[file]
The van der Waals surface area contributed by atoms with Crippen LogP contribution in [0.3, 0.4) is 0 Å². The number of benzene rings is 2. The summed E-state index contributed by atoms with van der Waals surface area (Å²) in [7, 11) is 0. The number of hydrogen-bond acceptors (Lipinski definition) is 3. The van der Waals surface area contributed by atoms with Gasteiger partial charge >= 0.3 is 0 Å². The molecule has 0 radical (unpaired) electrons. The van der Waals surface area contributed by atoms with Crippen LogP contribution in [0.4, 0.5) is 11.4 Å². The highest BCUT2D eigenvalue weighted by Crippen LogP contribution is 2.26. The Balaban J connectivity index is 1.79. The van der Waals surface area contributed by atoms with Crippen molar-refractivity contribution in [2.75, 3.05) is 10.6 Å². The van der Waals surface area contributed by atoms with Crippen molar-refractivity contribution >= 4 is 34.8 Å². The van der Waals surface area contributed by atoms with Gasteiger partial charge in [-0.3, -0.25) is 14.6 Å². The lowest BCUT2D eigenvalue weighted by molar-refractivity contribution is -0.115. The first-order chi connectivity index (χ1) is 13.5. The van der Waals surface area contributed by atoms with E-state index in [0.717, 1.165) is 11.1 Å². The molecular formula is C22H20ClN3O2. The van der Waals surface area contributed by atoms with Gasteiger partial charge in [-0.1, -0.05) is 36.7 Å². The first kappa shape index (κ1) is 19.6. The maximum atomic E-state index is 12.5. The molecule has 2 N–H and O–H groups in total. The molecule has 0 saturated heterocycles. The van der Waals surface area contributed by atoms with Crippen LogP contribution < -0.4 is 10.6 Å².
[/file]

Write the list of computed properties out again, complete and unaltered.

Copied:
The van der Waals surface area contributed by atoms with Crippen LogP contribution in [0.3, 0.4) is 0 Å². The number of benzene rings is 2. The summed E-state index contributed by atoms with van der Waals surface area (Å²) in [7, 11) is 0. The number of hydrogen-bond acceptors (Lipinski definition) is 3. The van der Waals surface area contributed by atoms with Gasteiger partial charge >= 0.3 is 0 Å². The molecule has 0 radical (unpaired) electrons. The van der Waals surface area contributed by atoms with Crippen LogP contribution in [0.4, 0.5) is 11.4 Å². The highest BCUT2D eigenvalue weighted by Crippen LogP contribution is 2.26. The Balaban J connectivity index is 1.79. The van der Waals surface area contributed by atoms with Crippen molar-refractivity contribution in [2.75, 3.05) is 10.6 Å². The van der Waals surface area contributed by atoms with Crippen molar-refractivity contribution >= 4 is 34.8 Å². The van der Waals surface area contributed by atoms with Gasteiger partial charge in [-0.3, -0.25) is 14.6 Å². The lowest BCUT2D eigenvalue weighted by molar-refractivity contribution is -0.115. The first-order chi connectivity index (χ1) is 13.5. The van der Waals surface area contributed by atoms with E-state index in [0.717, 1.165) is 11.1 Å². The molecular formula is C22H20ClN3O2. The van der Waals surface area contributed by atoms with Gasteiger partial charge in [-0.1, -0.05) is 36.7 Å². The first kappa shape index (κ1) is 19.6. The maximum atomic E-state index is 12.5. The molecule has 2 N–H and O–H groups in total. The molecule has 0 saturated heterocycles. The van der Waals surface area contributed by atoms with Crippen LogP contribution < -0.4 is 10.6 Å².